Illusive Blog April 19, 2022

Why are organizations still vulnerable to identity risk despite investment in IAM, PAM, and MFA solutions?

By Mark Jaffe
Identity Risk Management

Recent research from Enterprise Strategy Group (ESG) explored how organizations are prioritizing Identity and Access Management (IAM), Privileged Account Management (PAM), and Multi Factor Authentication (MFA) initiatives and the various products, platforms and technologies being deployed. And most importantly, how well they are working.

There is no question, Identity Access Management is complex. Identities for employees, contractors, workloads (i.e., non-human service accounts, legacy applications, etc.) and customers all have to be provisioned, managed, secured, deprovisioned and audited. The responsibility for this is distributed across IT, Security and HR. And this is no minor task; more than half of organizations have at least 10 employees managing identities.

Furthermore, organizations have spent great time and money on solutions such as Identity Governance and Administration (IGA) Privileged Account Management, and Multi Factor Authentication (MFA). The research showed that PAM is a strategic security control with 90% of respondents ranking it among their top 5 controls. However, only 4% indicated that PAM was most effective. The fact remains that despite these investments in IAM solutions organizations still remain vulnerable to identity risk and attack.

Despite the investments in IAM tools, Illusive has found as well that 1 in 6 endpoints has exploitable identity vulnerabilities.

What are the common attack vectors?

The ESG research showed that theft of credentials from system memory is the most common attack. Attackers are exploiting cached Remote Desktop Protocol (RDP) and VPN credentials to obtain direct and privileged access into the network. Access is often gained through phishing or even in the case of the Lapsus$ ransomware family, they are paying incentives to buy credentials.

Once on a user’s endpoint, attackers regularly use tools such as Mimikatz to exploit privileged credentials that have been saved on endpoints. We’ve all done it, saved username and password to make access easier. Other times, we may not even know that account credentials for a specific application have been cached on our device. Yet when privileged credentials are stored, either on disk, in registry, or in memory, attackers can easily access and leverage them to establish persistence and elevate their privileges. This has become so easy to do, that cyber adversaries worldwide have made this their top attack vector of choice.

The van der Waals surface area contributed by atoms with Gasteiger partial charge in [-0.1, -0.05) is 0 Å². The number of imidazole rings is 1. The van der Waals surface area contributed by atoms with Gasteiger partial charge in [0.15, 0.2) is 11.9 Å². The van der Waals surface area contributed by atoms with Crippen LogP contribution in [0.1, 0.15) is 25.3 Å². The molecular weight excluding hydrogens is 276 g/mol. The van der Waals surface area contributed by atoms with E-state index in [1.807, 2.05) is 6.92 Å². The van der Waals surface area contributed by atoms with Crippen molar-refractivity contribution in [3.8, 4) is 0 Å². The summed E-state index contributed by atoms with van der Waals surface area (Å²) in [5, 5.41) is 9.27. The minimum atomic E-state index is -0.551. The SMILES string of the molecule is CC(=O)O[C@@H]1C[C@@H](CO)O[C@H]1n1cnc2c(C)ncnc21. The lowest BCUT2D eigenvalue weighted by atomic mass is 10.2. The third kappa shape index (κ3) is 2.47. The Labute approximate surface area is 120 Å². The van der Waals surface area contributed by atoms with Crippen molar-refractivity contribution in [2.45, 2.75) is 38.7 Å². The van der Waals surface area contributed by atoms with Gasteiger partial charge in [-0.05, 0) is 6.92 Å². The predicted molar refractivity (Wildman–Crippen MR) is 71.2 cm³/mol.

Cached credentials are everywhere and their spread has only been heightened by the move to remote work. VPN and RDP access credentials have become two of the most primary entry points for hackers. Our own research, based on an analysis of endpoints and servers in mostly large enterprises, shows that privileged account passwords are left exposed on 13% of endpoints and 55% of exposed privileged identities are stored in browsers.

The ESG research showed that 16% of those surveyed had suffered a breach due to cached credentials being dumped and exploited by attackers – the number one source of breach.

Assessing risk across human and non-human identities must remain a priority

When the many legacy applications that run critical business processes today were built, developers weren’t designing these applications to be secure against modern day attacks. One of the results of this is that the service accounts these legacy applications depend upon cannot be easily secured. As non-human accounts, they cannot be enrolled in a Multi-Factor Authentication or Privileged Access Management solution without the significant cost and effort to be modernized to support modern identity controls. This leaves most organizations with significant identity-related risk, and few options for risk mitigation.

11% of those surveyed suffered a breach because of service accounts that have unnecessarily high, static, or standing permissions or authorization levels.

There is a solution.

Illusive Spotlight can continuously discover and monitor for exploitable identity vulnerabilities and mitigate by performing automated cleanup of risks that are identified – such as cached credentials. Illusive makes it easy to find these previously unknown vulnerable identities sprawled across an organization’s endpoints and services, and then eliminate them or deploy proven identity compromise detection techniques to stop attackers.

Learn More about ESG’s Identity Risk Research During a Free Webinar on May 10 – Register Now

Read the Enterprise Strategy Group eBook, “Securing the Identity Perimeter with Defense in Depth” – Download Now